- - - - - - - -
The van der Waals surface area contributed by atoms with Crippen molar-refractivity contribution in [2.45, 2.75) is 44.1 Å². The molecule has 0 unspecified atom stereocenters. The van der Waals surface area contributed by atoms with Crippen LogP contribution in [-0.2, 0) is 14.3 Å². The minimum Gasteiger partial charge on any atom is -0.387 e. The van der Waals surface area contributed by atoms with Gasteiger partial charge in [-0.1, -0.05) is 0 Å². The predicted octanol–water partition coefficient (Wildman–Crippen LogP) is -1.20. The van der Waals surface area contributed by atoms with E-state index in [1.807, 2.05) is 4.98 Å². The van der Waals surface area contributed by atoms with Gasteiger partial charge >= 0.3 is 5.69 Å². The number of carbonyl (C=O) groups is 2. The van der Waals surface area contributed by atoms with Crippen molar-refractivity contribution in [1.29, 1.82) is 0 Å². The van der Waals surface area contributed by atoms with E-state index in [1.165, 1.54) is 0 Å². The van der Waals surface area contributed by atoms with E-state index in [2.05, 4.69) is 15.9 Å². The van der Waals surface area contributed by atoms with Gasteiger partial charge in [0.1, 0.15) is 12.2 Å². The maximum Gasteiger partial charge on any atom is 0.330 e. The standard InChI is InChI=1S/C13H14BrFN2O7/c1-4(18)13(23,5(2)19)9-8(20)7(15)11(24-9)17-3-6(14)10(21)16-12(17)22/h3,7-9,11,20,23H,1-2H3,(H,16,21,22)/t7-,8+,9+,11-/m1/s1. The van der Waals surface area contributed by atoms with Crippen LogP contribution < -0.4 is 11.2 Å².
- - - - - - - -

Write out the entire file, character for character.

The van der Waals surface area contributed by atoms with Crippen molar-refractivity contribution in [2.45, 2.75) is 44.1 Å². The molecule has 0 unspecified atom stereocenters. The van der Waals surface area contributed by atoms with Crippen LogP contribution in [-0.2, 0) is 14.3 Å². The minimum Gasteiger partial charge on any atom is -0.387 e. The van der Waals surface area contributed by atoms with Gasteiger partial charge in [-0.1, -0.05) is 0 Å². The predicted octanol–water partition coefficient (Wildman–Crippen LogP) is -1.20. The van der Waals surface area contributed by atoms with E-state index in [1.807, 2.05) is 4.98 Å². The van der Waals surface area contributed by atoms with Gasteiger partial charge >= 0.3 is 5.69 Å². The number of carbonyl (C=O) groups is 2. The van der Waals surface area contributed by atoms with Crippen molar-refractivity contribution in [1.29, 1.82) is 0 Å². The van der Waals surface area contributed by atoms with E-state index in [1.165, 1.54) is 0 Å². The van der Waals surface area contributed by atoms with E-state index in [2.05, 4.69) is 15.9 Å². The van der Waals surface area contributed by atoms with Gasteiger partial charge in [0.1, 0.15) is 12.2 Å². The maximum Gasteiger partial charge on any atom is 0.330 e. The standard InChI is InChI=1S/C13H14BrFN2O7/c1-4(18)13(23,5(2)19)9-8(20)7(15)11(24-9)17-3-6(14)10(21)16-12(17)22/h3,7-9,11,20,23H,1-2H3,(H,16,21,22)/t7-,8+,9+,11-/m1/s1. The van der Waals surface area contributed by atoms with Crippen LogP contribution < -0.4 is 11.2 Å².